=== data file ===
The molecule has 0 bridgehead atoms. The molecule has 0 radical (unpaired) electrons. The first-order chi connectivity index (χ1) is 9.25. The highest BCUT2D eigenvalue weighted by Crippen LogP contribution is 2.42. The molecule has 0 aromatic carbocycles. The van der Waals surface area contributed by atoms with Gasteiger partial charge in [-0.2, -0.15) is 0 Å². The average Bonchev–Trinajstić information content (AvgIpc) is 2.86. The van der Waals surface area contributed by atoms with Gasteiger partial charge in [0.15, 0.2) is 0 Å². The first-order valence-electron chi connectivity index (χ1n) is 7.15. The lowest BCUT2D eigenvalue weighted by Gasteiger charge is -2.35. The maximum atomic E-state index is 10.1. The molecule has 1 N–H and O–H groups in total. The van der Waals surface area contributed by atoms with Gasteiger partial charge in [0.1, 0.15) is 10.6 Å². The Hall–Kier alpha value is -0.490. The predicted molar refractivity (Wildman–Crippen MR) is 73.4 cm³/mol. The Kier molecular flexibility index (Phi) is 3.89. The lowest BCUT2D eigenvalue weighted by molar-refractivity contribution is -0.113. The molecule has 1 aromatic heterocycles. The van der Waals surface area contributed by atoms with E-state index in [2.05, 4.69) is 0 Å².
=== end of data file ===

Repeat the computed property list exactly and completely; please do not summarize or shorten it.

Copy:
The molecule has 0 bridgehead atoms. The molecule has 0 radical (unpaired) electrons. The first-order chi connectivity index (χ1) is 9.25. The highest BCUT2D eigenvalue weighted by Crippen LogP contribution is 2.42. The molecule has 0 aromatic carbocycles. The van der Waals surface area contributed by atoms with Gasteiger partial charge in [-0.2, -0.15) is 0 Å². The average Bonchev–Trinajstić information content (AvgIpc) is 2.86. The van der Waals surface area contributed by atoms with Gasteiger partial charge in [0.15, 0.2) is 0 Å². The first-order valence-electron chi connectivity index (χ1n) is 7.15. The lowest BCUT2D eigenvalue weighted by Gasteiger charge is -2.35. The maximum atomic E-state index is 10.1. The molecule has 1 N–H and O–H groups in total. The van der Waals surface area contributed by atoms with Gasteiger partial charge in [0.1, 0.15) is 10.6 Å². The Hall–Kier alpha value is -0.490. The predicted molar refractivity (Wildman–Crippen MR) is 73.4 cm³/mol. The Kier molecular flexibility index (Phi) is 3.89. The lowest BCUT2D eigenvalue weighted by molar-refractivity contribution is -0.113. The molecule has 1 aromatic heterocycles. The van der Waals surface area contributed by atoms with E-state index in [2.05, 4.69) is 0 Å².